If there is no Creator, then there are no absolutes, moral or otherwise. Your belief is just as good as mine; your truth is just as good as my truth. Morality requires a Supreme Being to set a standard of right and wrong, good and evil. Our great nation was built on the basis that there is a God in heaven who set a standard of morality. The proverb declares, “righteousness exalts a nation”. But if you remove God and replace it with the theory of evolution, who can say what is righteous and what is unrighteous? If America does not return to its roots soon, the soaring eagle will be replaced by a carrion eating buzzard as the national symbol. This is Just-A-Minute.
To write you must learn quiet.Suzanne U. Clark, The Roar on the Other Side
If everything came into existence by chance and natural processes, then mankind has no responsibility to a supernatural being. Religion becomes a crutch for weak-minded and superstitious people. Churches become monuments to human ignorance. Furthermore, if evolution is true, then our actions are consequences of billions of years’ worth of natural events over which we had no control. We bear no responsibility for our behavior. Whether we do what some perceive as good or bad is meaningless, since there is no good or bad. That is the logical extension of Darwin’s theory. It is one I can live without. This is Just-A-Minute.
There seems to be among some a predisposition against any organized assembly, yet that is exactly what I see in the NT. Moreover it has its roots in the heavenly realm.
“But you have come to Mount Zion and to the city of the living God, the heavenly Jerusalem, to an innumerable company of angels, to the general assembly and church of the firstborn who are registered in heaven, to God the Judge of all, to the spirits of just men made perfect, to Jesus the Mediator of the new covenant, and to the blood of sprinkling that speaks better things than that of Abel.”
There is what the NKJV and NASV call a “general assembly (panegyris – a celebratory gathering, a festal assembly) in heaven. I prefer this reading for it includes all the heavenly persons (including the spirits of just men made perfect) in the celebration. Others (NIV, ESV, NRSV) connect this word with the angels only. But I believe all of the heavenly beings are gathered together, assembled in celebration and worship. The writer mentions another “assembly” (ekklesia) which is not yet in heaven but whose names are registered there. In Revelation John pulls the curtain back enough for us to get a glimpse inside and into heaven. Sure enough, it is an assembly and it consciously celebrates the greatness and goodness of God, worship, (to kiss towards indeed). Moreover, the picture is one of orderliness. It was a formal worship. There was an organization to what takes place, a set time the 24 elders prostrated themselves, worshipped and sang and times when all the angels joined in with their own songs of praise. All the heavenly hosts are present (assembled) and participate. I find it edifying that this heavenly gathering is the reality of which our earthly assembly is a copy and shadow.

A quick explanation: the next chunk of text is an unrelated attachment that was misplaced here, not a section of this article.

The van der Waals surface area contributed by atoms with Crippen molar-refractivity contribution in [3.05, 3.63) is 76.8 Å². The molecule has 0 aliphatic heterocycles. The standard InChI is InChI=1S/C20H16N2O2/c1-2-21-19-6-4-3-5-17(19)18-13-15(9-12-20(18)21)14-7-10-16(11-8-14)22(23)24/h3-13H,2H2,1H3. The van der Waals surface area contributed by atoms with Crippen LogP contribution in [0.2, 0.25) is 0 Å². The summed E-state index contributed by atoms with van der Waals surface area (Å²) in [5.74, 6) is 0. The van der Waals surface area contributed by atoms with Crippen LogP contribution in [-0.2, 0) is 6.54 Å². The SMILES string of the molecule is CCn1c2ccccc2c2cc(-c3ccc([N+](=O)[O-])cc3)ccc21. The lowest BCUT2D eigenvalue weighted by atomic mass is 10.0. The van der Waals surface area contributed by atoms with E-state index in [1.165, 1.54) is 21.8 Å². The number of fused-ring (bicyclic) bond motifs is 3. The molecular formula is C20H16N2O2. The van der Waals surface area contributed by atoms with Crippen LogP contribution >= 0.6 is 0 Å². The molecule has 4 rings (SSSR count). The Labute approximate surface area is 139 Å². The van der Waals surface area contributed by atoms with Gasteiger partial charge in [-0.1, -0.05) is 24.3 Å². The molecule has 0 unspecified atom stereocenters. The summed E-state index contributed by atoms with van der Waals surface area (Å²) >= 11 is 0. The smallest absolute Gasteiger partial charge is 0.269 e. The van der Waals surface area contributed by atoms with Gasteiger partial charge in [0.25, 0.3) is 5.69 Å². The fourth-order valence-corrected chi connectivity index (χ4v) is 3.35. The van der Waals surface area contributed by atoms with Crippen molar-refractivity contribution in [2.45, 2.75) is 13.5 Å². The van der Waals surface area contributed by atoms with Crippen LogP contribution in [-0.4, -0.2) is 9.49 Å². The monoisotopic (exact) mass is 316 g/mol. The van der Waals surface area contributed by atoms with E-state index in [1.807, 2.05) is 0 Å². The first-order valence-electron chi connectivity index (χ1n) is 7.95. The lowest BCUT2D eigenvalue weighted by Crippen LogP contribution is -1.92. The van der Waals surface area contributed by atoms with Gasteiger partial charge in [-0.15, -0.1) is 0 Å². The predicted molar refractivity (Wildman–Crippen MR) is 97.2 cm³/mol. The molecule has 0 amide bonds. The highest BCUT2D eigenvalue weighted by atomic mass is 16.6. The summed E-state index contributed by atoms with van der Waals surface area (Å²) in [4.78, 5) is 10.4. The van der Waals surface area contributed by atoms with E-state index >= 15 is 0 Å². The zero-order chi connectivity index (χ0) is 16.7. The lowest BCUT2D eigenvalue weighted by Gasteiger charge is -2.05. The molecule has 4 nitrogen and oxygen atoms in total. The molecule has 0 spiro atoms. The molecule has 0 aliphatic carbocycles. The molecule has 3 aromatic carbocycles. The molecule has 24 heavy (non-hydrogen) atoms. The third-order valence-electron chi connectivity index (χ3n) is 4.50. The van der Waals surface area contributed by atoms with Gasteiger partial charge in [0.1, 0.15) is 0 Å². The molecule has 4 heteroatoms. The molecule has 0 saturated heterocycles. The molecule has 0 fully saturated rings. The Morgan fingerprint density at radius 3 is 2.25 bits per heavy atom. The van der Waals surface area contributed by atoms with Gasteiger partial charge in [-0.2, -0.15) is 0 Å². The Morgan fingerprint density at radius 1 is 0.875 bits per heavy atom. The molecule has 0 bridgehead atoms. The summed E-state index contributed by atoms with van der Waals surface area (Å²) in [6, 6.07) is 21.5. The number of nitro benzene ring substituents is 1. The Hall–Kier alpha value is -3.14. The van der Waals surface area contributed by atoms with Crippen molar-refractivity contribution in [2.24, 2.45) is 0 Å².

In view of the heavenly assembly, should we be surprised or put off to find the most used identifying word for that which Jesus built and the apostles supervised is “assembly”? If we find that this assembly had a regular time, the first day of the week, to gather, should we not do the same? If the primary purpose of the assembly was to observe the Lord’s Supper and to share in assembly worship, should we not do likewise? No one is saying that assembling is necessary before one can worship. One can worship at any time or place he chooses, alone or with others. But those added in the NT became a part of the assembly, whose names are registered in heaven, and continue to be identified as such by participating in the assembling of all on the first day of the week. Is there edification? Surely there is. In fact Paul teaches us this is a significant goal in assembling. Is there fellowship? Surely there is. This too is a significant benefit of assembling. In fact the early church, following assembly for formal worship, gathered for a shared meal, another secondary assembly.
A hand is a member of a body whether the hand is present and attached or separated for some reason, yet its identification as a body member depends upon its connection to the body. When it is as designed, it is connected to the body at the end of the arm. The temple of God is built with many stones —
“Now, therefore, you are no longer strangers and foreigners, but fellow citizens with the saints and members of the household of God, having been built on the foundation of the apostles and prophets, Jesus Christ Himself being the chief cornerstone, in whom the whole building, being fitted together, grows into a holy temple in the Lord.”